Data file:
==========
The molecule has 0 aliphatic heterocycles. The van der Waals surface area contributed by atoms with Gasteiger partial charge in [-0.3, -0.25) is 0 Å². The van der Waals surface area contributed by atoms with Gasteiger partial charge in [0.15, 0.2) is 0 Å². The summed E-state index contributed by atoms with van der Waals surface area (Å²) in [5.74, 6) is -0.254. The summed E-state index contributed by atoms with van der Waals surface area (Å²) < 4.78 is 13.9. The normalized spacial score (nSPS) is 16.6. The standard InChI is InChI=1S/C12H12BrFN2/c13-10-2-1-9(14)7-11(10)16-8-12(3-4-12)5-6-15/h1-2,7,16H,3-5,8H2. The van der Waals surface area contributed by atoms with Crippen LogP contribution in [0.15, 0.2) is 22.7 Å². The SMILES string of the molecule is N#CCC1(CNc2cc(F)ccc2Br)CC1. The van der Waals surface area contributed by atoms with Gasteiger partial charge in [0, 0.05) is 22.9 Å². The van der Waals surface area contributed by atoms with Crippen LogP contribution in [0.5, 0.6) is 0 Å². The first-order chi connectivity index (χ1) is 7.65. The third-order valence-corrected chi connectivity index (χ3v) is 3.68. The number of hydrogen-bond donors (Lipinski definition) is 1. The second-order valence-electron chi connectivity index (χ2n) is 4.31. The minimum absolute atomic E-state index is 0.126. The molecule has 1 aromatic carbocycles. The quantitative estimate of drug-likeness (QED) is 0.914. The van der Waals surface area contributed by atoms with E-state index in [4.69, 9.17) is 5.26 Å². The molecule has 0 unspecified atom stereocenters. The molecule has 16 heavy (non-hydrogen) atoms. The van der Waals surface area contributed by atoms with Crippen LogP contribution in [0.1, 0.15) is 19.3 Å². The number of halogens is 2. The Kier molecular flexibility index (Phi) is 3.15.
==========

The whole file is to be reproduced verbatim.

The molecule has 0 aliphatic heterocycles. The van der Waals surface area contributed by atoms with Gasteiger partial charge in [-0.3, -0.25) is 0 Å². The van der Waals surface area contributed by atoms with Gasteiger partial charge in [0.15, 0.2) is 0 Å². The summed E-state index contributed by atoms with van der Waals surface area (Å²) in [5.74, 6) is -0.254. The summed E-state index contributed by atoms with van der Waals surface area (Å²) < 4.78 is 13.9. The normalized spacial score (nSPS) is 16.6. The standard InChI is InChI=1S/C12H12BrFN2/c13-10-2-1-9(14)7-11(10)16-8-12(3-4-12)5-6-15/h1-2,7,16H,3-5,8H2. The van der Waals surface area contributed by atoms with Crippen LogP contribution in [0.15, 0.2) is 22.7 Å². The SMILES string of the molecule is N#CCC1(CNc2cc(F)ccc2Br)CC1. The van der Waals surface area contributed by atoms with Gasteiger partial charge in [0, 0.05) is 22.9 Å². The van der Waals surface area contributed by atoms with Crippen LogP contribution in [0.5, 0.6) is 0 Å². The first-order chi connectivity index (χ1) is 7.65. The third-order valence-corrected chi connectivity index (χ3v) is 3.68. The number of hydrogen-bond donors (Lipinski definition) is 1. The second-order valence-electron chi connectivity index (χ2n) is 4.31. The minimum absolute atomic E-state index is 0.126. The molecule has 1 aromatic carbocycles. The quantitative estimate of drug-likeness (QED) is 0.914. The van der Waals surface area contributed by atoms with E-state index in [4.69, 9.17) is 5.26 Å². The molecule has 0 unspecified atom stereocenters. The molecule has 16 heavy (non-hydrogen) atoms. The van der Waals surface area contributed by atoms with Crippen LogP contribution in [0.1, 0.15) is 19.3 Å². The number of halogens is 2. The Kier molecular flexibility index (Phi) is 3.15.